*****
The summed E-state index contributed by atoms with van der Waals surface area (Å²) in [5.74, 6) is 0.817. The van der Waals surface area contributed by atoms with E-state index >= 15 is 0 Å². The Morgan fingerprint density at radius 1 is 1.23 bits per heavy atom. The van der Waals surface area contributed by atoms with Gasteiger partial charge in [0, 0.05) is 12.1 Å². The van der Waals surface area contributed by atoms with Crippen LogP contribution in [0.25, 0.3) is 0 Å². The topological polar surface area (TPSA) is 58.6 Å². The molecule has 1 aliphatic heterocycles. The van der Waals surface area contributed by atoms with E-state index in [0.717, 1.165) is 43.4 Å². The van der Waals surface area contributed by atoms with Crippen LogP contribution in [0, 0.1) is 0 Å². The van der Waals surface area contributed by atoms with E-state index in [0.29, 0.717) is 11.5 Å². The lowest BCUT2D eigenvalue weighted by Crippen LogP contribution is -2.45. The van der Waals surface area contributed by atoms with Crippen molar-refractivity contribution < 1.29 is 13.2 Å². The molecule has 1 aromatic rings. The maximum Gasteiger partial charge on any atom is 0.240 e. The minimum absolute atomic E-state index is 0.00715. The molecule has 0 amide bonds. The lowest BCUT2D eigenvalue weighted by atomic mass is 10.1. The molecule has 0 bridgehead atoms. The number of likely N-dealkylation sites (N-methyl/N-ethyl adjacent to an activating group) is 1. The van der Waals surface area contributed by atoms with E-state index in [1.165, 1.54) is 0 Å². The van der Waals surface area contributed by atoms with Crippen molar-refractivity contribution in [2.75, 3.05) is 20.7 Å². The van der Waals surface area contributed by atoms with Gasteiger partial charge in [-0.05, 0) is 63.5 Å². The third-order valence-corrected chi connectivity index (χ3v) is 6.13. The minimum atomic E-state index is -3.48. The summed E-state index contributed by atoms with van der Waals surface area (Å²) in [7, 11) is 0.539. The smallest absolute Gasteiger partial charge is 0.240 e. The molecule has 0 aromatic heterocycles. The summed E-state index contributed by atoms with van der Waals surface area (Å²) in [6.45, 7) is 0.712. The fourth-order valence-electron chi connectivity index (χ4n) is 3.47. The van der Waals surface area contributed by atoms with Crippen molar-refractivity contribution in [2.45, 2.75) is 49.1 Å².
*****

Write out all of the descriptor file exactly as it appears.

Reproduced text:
The summed E-state index contributed by atoms with van der Waals surface area (Å²) in [5.74, 6) is 0.817. The van der Waals surface area contributed by atoms with E-state index >= 15 is 0 Å². The Morgan fingerprint density at radius 1 is 1.23 bits per heavy atom. The van der Waals surface area contributed by atoms with Gasteiger partial charge in [0, 0.05) is 12.1 Å². The van der Waals surface area contributed by atoms with Crippen LogP contribution in [0.25, 0.3) is 0 Å². The topological polar surface area (TPSA) is 58.6 Å². The molecule has 1 aliphatic heterocycles. The van der Waals surface area contributed by atoms with E-state index in [0.717, 1.165) is 43.4 Å². The van der Waals surface area contributed by atoms with Crippen LogP contribution in [0, 0.1) is 0 Å². The van der Waals surface area contributed by atoms with E-state index in [0.29, 0.717) is 11.5 Å². The lowest BCUT2D eigenvalue weighted by Crippen LogP contribution is -2.45. The van der Waals surface area contributed by atoms with Crippen molar-refractivity contribution < 1.29 is 13.2 Å². The molecule has 1 aromatic rings. The maximum Gasteiger partial charge on any atom is 0.240 e. The minimum absolute atomic E-state index is 0.00715. The molecule has 0 amide bonds. The lowest BCUT2D eigenvalue weighted by atomic mass is 10.1. The molecule has 0 bridgehead atoms. The number of likely N-dealkylation sites (N-methyl/N-ethyl adjacent to an activating group) is 1. The van der Waals surface area contributed by atoms with E-state index in [1.165, 1.54) is 0 Å². The van der Waals surface area contributed by atoms with Crippen molar-refractivity contribution in [2.75, 3.05) is 20.7 Å². The van der Waals surface area contributed by atoms with Gasteiger partial charge in [-0.05, 0) is 63.5 Å². The third-order valence-corrected chi connectivity index (χ3v) is 6.13. The minimum atomic E-state index is -3.48. The summed E-state index contributed by atoms with van der Waals surface area (Å²) in [7, 11) is 0.539. The smallest absolute Gasteiger partial charge is 0.240 e. The molecule has 0 aromatic heterocycles. The summed E-state index contributed by atoms with van der Waals surface area (Å²) in [6.45, 7) is 0.712. The fourth-order valence-electron chi connectivity index (χ4n) is 3.47. The van der Waals surface area contributed by atoms with Crippen molar-refractivity contribution in [2.45, 2.75) is 49.1 Å².